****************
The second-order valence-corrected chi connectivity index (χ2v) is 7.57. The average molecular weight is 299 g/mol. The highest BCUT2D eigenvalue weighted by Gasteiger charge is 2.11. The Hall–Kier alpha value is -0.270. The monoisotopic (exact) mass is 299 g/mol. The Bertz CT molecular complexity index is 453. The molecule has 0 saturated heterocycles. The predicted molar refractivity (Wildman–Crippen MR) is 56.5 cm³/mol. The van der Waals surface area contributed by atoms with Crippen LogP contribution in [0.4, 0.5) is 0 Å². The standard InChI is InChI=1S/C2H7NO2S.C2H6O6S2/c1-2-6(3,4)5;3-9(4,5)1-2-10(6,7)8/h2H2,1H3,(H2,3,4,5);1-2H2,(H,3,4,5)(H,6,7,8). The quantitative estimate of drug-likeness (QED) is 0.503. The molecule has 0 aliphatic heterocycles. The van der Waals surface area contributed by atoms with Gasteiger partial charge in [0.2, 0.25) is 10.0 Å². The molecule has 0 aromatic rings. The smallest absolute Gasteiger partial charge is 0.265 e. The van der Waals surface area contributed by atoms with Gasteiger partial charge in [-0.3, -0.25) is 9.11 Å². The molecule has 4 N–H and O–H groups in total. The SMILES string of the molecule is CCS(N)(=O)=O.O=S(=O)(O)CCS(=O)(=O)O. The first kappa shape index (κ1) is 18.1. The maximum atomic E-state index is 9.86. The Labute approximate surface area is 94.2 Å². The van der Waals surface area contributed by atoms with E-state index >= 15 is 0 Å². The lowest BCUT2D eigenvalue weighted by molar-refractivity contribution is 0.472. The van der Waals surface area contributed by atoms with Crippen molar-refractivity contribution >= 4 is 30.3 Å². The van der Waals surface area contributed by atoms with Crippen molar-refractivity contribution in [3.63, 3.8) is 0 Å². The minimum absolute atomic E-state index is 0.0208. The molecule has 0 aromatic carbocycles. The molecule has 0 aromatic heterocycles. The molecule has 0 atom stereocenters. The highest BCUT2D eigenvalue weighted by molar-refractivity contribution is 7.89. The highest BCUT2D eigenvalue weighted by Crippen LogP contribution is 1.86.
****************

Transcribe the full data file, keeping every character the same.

The second-order valence-corrected chi connectivity index (χ2v) is 7.57. The average molecular weight is 299 g/mol. The highest BCUT2D eigenvalue weighted by Gasteiger charge is 2.11. The Hall–Kier alpha value is -0.270. The monoisotopic (exact) mass is 299 g/mol. The Bertz CT molecular complexity index is 453. The molecule has 0 saturated heterocycles. The predicted molar refractivity (Wildman–Crippen MR) is 56.5 cm³/mol. The van der Waals surface area contributed by atoms with Crippen LogP contribution in [0.4, 0.5) is 0 Å². The standard InChI is InChI=1S/C2H7NO2S.C2H6O6S2/c1-2-6(3,4)5;3-9(4,5)1-2-10(6,7)8/h2H2,1H3,(H2,3,4,5);1-2H2,(H,3,4,5)(H,6,7,8). The quantitative estimate of drug-likeness (QED) is 0.503. The molecule has 0 aliphatic heterocycles. The van der Waals surface area contributed by atoms with Gasteiger partial charge in [0.2, 0.25) is 10.0 Å². The molecule has 0 aromatic rings. The smallest absolute Gasteiger partial charge is 0.265 e. The van der Waals surface area contributed by atoms with Gasteiger partial charge in [-0.3, -0.25) is 9.11 Å². The molecule has 4 N–H and O–H groups in total. The SMILES string of the molecule is CCS(N)(=O)=O.O=S(=O)(O)CCS(=O)(=O)O. The first kappa shape index (κ1) is 18.1. The maximum atomic E-state index is 9.86. The Labute approximate surface area is 94.2 Å². The van der Waals surface area contributed by atoms with E-state index >= 15 is 0 Å². The lowest BCUT2D eigenvalue weighted by molar-refractivity contribution is 0.472. The van der Waals surface area contributed by atoms with Crippen molar-refractivity contribution >= 4 is 30.3 Å². The van der Waals surface area contributed by atoms with Crippen molar-refractivity contribution in [3.63, 3.8) is 0 Å². The minimum absolute atomic E-state index is 0.0208. The molecule has 0 aromatic carbocycles. The molecule has 0 aromatic heterocycles. The molecule has 0 atom stereocenters. The highest BCUT2D eigenvalue weighted by molar-refractivity contribution is 7.89. The highest BCUT2D eigenvalue weighted by Crippen LogP contribution is 1.86.